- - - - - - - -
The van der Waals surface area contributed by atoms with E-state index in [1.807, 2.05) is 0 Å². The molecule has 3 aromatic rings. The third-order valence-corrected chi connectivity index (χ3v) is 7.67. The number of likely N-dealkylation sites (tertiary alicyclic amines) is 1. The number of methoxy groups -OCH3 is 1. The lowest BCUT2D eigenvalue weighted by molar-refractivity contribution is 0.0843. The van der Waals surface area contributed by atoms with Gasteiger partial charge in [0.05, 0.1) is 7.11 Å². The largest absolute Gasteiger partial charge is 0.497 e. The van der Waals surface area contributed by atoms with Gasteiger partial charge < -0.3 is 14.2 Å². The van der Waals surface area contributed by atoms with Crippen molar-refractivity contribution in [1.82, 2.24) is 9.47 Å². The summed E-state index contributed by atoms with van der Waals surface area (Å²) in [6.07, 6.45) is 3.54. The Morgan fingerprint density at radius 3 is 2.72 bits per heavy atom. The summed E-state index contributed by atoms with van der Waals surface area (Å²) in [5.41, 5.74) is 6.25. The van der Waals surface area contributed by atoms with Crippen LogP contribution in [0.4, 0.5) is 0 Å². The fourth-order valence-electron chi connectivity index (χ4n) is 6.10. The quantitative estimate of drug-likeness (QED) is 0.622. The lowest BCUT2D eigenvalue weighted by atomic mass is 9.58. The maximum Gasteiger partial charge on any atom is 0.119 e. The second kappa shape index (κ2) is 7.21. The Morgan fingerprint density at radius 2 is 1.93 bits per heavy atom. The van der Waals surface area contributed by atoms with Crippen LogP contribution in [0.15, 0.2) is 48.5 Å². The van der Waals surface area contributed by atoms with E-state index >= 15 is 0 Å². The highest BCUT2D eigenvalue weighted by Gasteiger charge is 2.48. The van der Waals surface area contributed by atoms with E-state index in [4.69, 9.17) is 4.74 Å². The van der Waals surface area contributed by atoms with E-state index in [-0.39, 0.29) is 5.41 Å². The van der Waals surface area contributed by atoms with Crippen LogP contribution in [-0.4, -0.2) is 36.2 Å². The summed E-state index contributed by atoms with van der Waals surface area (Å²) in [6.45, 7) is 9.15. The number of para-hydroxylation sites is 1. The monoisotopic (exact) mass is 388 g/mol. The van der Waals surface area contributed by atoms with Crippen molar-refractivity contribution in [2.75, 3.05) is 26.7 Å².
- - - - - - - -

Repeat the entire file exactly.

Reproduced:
The van der Waals surface area contributed by atoms with E-state index in [1.807, 2.05) is 0 Å². The molecule has 3 aromatic rings. The third-order valence-corrected chi connectivity index (χ3v) is 7.67. The number of likely N-dealkylation sites (tertiary alicyclic amines) is 1. The number of methoxy groups -OCH3 is 1. The lowest BCUT2D eigenvalue weighted by molar-refractivity contribution is 0.0843. The van der Waals surface area contributed by atoms with Gasteiger partial charge in [0.05, 0.1) is 7.11 Å². The largest absolute Gasteiger partial charge is 0.497 e. The van der Waals surface area contributed by atoms with Gasteiger partial charge < -0.3 is 14.2 Å². The van der Waals surface area contributed by atoms with Crippen molar-refractivity contribution in [1.82, 2.24) is 9.47 Å². The summed E-state index contributed by atoms with van der Waals surface area (Å²) in [6.07, 6.45) is 3.54. The Morgan fingerprint density at radius 3 is 2.72 bits per heavy atom. The summed E-state index contributed by atoms with van der Waals surface area (Å²) in [5.41, 5.74) is 6.25. The van der Waals surface area contributed by atoms with Crippen LogP contribution in [0.4, 0.5) is 0 Å². The fourth-order valence-electron chi connectivity index (χ4n) is 6.10. The quantitative estimate of drug-likeness (QED) is 0.622. The lowest BCUT2D eigenvalue weighted by atomic mass is 9.58. The maximum Gasteiger partial charge on any atom is 0.119 e. The second kappa shape index (κ2) is 7.21. The Morgan fingerprint density at radius 2 is 1.93 bits per heavy atom. The van der Waals surface area contributed by atoms with Crippen LogP contribution in [0.15, 0.2) is 48.5 Å². The van der Waals surface area contributed by atoms with E-state index >= 15 is 0 Å². The highest BCUT2D eigenvalue weighted by Gasteiger charge is 2.48. The van der Waals surface area contributed by atoms with E-state index in [4.69, 9.17) is 4.74 Å². The van der Waals surface area contributed by atoms with E-state index in [-0.39, 0.29) is 5.41 Å². The van der Waals surface area contributed by atoms with Crippen LogP contribution in [-0.4, -0.2) is 36.2 Å². The summed E-state index contributed by atoms with van der Waals surface area (Å²) in [6.45, 7) is 9.15. The number of para-hydroxylation sites is 1. The monoisotopic (exact) mass is 388 g/mol. The van der Waals surface area contributed by atoms with Crippen molar-refractivity contribution in [2.75, 3.05) is 26.7 Å².